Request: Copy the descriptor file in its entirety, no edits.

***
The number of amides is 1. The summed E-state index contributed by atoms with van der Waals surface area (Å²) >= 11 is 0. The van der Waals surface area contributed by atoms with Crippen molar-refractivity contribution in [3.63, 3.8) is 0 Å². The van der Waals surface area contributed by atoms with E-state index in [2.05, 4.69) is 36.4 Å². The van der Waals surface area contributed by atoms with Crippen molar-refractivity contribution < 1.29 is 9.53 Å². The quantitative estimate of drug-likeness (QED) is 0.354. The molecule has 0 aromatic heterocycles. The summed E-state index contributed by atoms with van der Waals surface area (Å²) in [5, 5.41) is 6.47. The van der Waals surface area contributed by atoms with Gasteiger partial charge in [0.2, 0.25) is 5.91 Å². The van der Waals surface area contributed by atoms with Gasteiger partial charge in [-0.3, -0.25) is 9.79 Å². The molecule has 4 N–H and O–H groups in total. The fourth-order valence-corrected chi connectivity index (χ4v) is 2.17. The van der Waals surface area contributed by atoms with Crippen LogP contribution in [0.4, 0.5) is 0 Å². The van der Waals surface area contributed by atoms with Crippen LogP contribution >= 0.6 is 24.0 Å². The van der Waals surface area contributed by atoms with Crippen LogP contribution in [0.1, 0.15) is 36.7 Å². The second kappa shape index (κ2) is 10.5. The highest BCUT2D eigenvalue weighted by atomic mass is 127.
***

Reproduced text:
The number of amides is 1. The summed E-state index contributed by atoms with van der Waals surface area (Å²) >= 11 is 0. The van der Waals surface area contributed by atoms with Crippen molar-refractivity contribution in [3.63, 3.8) is 0 Å². The van der Waals surface area contributed by atoms with E-state index in [2.05, 4.69) is 36.4 Å². The van der Waals surface area contributed by atoms with Crippen molar-refractivity contribution < 1.29 is 9.53 Å². The quantitative estimate of drug-likeness (QED) is 0.354. The molecule has 0 aromatic heterocycles. The summed E-state index contributed by atoms with van der Waals surface area (Å²) in [5, 5.41) is 6.47. The van der Waals surface area contributed by atoms with Gasteiger partial charge in [0.2, 0.25) is 5.91 Å². The van der Waals surface area contributed by atoms with Gasteiger partial charge in [-0.3, -0.25) is 9.79 Å². The molecule has 4 N–H and O–H groups in total. The fourth-order valence-corrected chi connectivity index (χ4v) is 2.17. The van der Waals surface area contributed by atoms with Crippen LogP contribution in [0.4, 0.5) is 0 Å². The van der Waals surface area contributed by atoms with Crippen LogP contribution >= 0.6 is 24.0 Å². The van der Waals surface area contributed by atoms with Crippen LogP contribution in [0.1, 0.15) is 36.7 Å². The second kappa shape index (κ2) is 10.5. The highest BCUT2D eigenvalue weighted by atomic mass is 127.